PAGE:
This morning, the future of the NASA space program will be discussed in an interview with Dr. Tom Jones, NASA astronaut. Later, Dr. Michio Kaku will sit down with Dr. Robert Zubrin, the founder of the Mars Society for a chat.
About the featured guests:
Thomas David Jones (born January 22, 1955) is a former United States astronaut. He was selected to the astronaut corps in 1990 and completed four space shuttle flights before retiring in 2001. He flew on STS-59 and STS-68 in 1994, STS-80 in 1996 and STS-98 in 2001. His total mission time was 53 days 48 minutes. He works as a planetary scientist, space operations consultant, astronaut speaker, and author.
A Distinguished Graduate of the USAF Academy, Dr. Jones served on active duty as an Air Force officer for 6 years. After pilot training in Oklahoma, he flew strategic bombers at Carswell Air Force Base, Texas. As pilot and aircraft commander of a B-52D Stratofortress, he led a combat crew of six, accumulating over 2,000 hours of jet experience before resigning as a captain in 1983.
From 1983 to 1988 he worked toward a Ph.D. at the University of Arizona in Tucson. His research interests included the remote sensing of asteroids, meteorite spectroscopy, and applications of space resources. From 1989 to 1990, he was a program management engineer in Washington, D.C., at the CIA‘s Office of Development and Engineering. In 1990 he joined Science Applications International Corporation in Washington, D.C. as a senior scientist. Dr. Jones performed advanced program planning for NASA’s Solar System Exploration Division, investigating future robotic missions to Mars, asteroids, and the outer solar system.
After a year of training following his selection by NASA in January 1990, Dr. Jones became an astronaut in July 1991. In 1994 he flew as a mission specialist on successive flights of space shuttle Endeavour. First, in April 1994, he ran science operations on the “night shift” during STS-59, the first flight of the Space Radar Laboratory (SRL-1). Then, in October 1994, he was the payload commander on the SRL-2 mission, STS-68. Dr. Jones next flew in late 1996 on Columbia. Mission STS-80 successfully deployed and retrieved 2 science satellites, ORFEUS/SPAS and the Wake Shield Facility. While helping set a Shuttle endurance record of nearly 18 days in orbit, Dr. Jones used Columbia’s robot arm to release the Wake Shield satellite and later grapple it from orbit. His latest space flight was aboard Atlantis on STS-98, in February 2001. Dr. Jones and his crew delivered the U.S. Destiny Laboratory Module to the Space Station, and he helped install the Lab in a series of 3 space walks lasting over 19 hours. The successful addition of Destiny gave the first Expedition Crew the largest space outpost in history and marked the start of onboard scientific research at the ISS. A veteran of four space flights, Dr. Jones has logged over 52 days (1,272 hours) in space, including 3 space walks totaling over 19 hours.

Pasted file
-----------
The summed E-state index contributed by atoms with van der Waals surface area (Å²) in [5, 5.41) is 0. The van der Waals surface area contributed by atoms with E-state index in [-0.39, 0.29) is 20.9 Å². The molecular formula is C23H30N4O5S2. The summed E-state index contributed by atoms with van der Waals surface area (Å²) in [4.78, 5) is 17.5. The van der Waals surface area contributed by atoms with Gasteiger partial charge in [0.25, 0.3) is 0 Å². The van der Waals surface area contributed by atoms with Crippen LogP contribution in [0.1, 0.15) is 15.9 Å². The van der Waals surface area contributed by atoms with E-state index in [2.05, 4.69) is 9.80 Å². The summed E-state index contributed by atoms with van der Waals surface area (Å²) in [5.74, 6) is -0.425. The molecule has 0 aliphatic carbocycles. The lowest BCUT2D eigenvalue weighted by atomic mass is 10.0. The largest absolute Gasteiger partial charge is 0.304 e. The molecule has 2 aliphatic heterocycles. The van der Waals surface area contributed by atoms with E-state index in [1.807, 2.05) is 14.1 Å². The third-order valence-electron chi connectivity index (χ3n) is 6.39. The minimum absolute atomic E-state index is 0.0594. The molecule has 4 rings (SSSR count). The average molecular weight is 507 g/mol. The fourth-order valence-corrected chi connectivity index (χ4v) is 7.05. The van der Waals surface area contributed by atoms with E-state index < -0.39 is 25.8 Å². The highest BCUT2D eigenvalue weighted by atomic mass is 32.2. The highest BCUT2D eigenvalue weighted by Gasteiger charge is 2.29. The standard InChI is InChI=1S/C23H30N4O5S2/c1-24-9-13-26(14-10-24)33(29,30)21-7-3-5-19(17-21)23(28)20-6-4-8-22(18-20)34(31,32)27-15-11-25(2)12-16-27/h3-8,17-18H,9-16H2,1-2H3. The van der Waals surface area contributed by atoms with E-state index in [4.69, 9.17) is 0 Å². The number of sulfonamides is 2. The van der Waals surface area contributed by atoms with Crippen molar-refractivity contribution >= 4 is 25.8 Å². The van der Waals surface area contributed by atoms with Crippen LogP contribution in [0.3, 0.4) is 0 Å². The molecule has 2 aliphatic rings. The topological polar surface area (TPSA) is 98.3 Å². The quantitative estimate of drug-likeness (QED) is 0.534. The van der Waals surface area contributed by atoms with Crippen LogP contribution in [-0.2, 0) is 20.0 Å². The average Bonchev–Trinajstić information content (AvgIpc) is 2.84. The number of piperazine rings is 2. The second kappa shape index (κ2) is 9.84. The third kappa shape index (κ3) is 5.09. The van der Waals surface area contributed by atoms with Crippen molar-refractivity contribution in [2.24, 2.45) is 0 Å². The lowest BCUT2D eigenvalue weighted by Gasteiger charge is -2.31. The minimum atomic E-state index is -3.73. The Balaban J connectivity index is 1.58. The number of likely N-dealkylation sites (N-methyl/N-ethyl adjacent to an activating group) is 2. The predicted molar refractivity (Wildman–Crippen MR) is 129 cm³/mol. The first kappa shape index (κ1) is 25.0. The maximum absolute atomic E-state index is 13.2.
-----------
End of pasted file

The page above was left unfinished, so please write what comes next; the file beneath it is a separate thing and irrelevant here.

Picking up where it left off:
Since leaving NASA in 2001, Jones has worked as a planetary scientist and consultant in space operations. He is a senior research scientist at the Florida Institute for Human and Machine Cognition, engaged in planning robotic and astronaut expeditions to deep space and the near-Earth asteroids. He is also an author and speaker, with four adult, non-fiction works to his credit. From 2006-2009 he served on the NASA Advisory Council. He is a board member of the Association of Space Explorers and the Astronauts Memorial Foundation.
Jones became an advisor at Planetary Resources, Inc. in 2012. He appears frequently as a science/space commentator on radio and television.
Robert Zubrin (born April 5, 1952) is an American aerospace engineer and author, best known for his advocacy of the manned exploration of Mars. He was the driving force behind Mars Direct—a proposal intended to produce significant reductions in the cost and complexity of such a mission. The key idea was to use the Martian atmosphere to produce oxygen, water, and rocket propellant for the surface stay and return journey. A modified version of the plan was subsequently adopted by NASA as their “design reference mission”. He questions the delay and cost-to-benefit ratio of first establishing a base or outpost on an asteroid or another Apollo Program-like return to the Moon, as neither would be able to provide all of its own oxygen, water, or energy; these resources are producible on Mars, and he expects people would be there thereafter.
Disappointed with the lack of interest from government in Mars exploration and after the success of his book The Case for Mars as well as leadership experience at the National Space Society, Zubrin established the Mars Society in 1998. This is an international organization advocating a manned Mars mission as a goal, by private funding if possible.